Caught in nasty bind of the Holidays

Well, let’s see
– in September they started putting out the Halloween candy in
the grocery stores.
Well, let’s see – in September they started putting out the Halloween candy in the grocery stores. Then in October we began to be besieged with all the Thanksgiving rigmarole and by the first of November the stores were all decorated for Christmas. By now, for those of you who haven’t finished your holiday shopping yet, too late, sorry – the stores are now into Spring fashions. Gotta stay on your toes these days; if you wait around until the actual holiday approaches to get into the mood you’ve already blown your chance.

Me, I’m still hovering around Labor Day – you know, the official end of summer, time to get the kiddies off to school and start paying attention to football. But for weeks now every time I go to the mall I find my teeth are being jarred by the unwelcome sound of Gene Autry singing Christmas songs – what’s with that? Christmas isn’t for … uh, for … well, for a long time yet. I don’t have my head into wintry scenes and Salvation Army bellringers and divorce clients arguing about who gets the kids for vacation this year. How can it possibly be Thanksgiving?

Maybe it’s the state of the news. The ho-ho-ho is a little harder to dredge up when it seems a fair bet that Rudolph the Red-Nosed Reindeer is going to be pulling a sleigh full of cruise missiles through the skies over Baghdad real soon. And it would be nice if we could go three days without a major local company announcing a new round of layoffs (“Intel revealed today that it will be cutting it’s workforce back by another 15 percent. Since they’re already down to seven employees that means only one guy gets canned, but still…”).

We seem to be caught in a nasty bind of our own making. We’ve come to rely so heavily on the idea of giving massive amounts of gifts for the holidays that now the economy is dependent on us getting to the stores and spending more and more every year. It has become an integral part of the holiday season to hear news stories on retail sales projections and surveys of how much money people are handing out to buy presents. It’s like some kind of national test – did we do well enough for the people who make and sell the toys and gadgets and gewgaws this year? If not, those people, and eventually we, will suffer, so come on, folks! Let’s try harder! Get out there and shop! If we don’t increase retail revenues by at least 3.74 percent over last year the whole economy will go in the tank, so do your patriotic duty and grab those credit cards.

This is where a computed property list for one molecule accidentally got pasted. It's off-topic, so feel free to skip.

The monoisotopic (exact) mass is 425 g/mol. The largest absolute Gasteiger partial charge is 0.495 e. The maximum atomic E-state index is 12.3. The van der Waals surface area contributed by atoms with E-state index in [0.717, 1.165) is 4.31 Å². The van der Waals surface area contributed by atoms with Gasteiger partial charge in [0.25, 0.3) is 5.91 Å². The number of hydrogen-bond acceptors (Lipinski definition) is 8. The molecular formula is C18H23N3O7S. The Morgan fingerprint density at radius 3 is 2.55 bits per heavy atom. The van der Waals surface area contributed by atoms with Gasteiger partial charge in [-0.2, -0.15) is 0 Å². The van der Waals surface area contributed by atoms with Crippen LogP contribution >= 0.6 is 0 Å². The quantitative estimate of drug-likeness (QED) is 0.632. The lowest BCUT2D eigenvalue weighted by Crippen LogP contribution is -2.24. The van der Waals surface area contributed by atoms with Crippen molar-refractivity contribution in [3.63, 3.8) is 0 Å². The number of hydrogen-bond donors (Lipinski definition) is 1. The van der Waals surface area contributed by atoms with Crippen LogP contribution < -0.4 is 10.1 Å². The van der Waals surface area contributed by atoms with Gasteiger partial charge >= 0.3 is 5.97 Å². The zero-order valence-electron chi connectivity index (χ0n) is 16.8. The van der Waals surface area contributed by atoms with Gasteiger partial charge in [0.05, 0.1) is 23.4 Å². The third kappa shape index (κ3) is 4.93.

There has to be a better way of fostering a healthy economy than depending on everyone to give everyone else lots of largely unnecessary presents every December. I mean, I don’t know about you, but for me regularly scheduled mandatory consumerism just isn’t that much fun any more. And if it’s not fun, what are we doing it? Remember that thing about “T’is the Season to be Jolly”? I’ve been looking, and I think my jolly has gone plumb missing.

Of course, if we try to get sane about holiday giving, about a third of the workforce will be in serious trouble, and we can’t have that, so it appears that we have no choice but to go through this annual ritual of lemmingesque behavior, fighting for parking, trudging through stores with lists of people to buy for despite lack of a clue what they might want or need, and then spending the rest of the winter cowering in fear of the credit card bills.

I don’t know – I have this nagging feeling that we’ve screwed up somewhere.

Robert Mitchell practices law in Morgan Hill. His column has appeared in The Dispatch for more than 20 years. It’s published every Tuesday.

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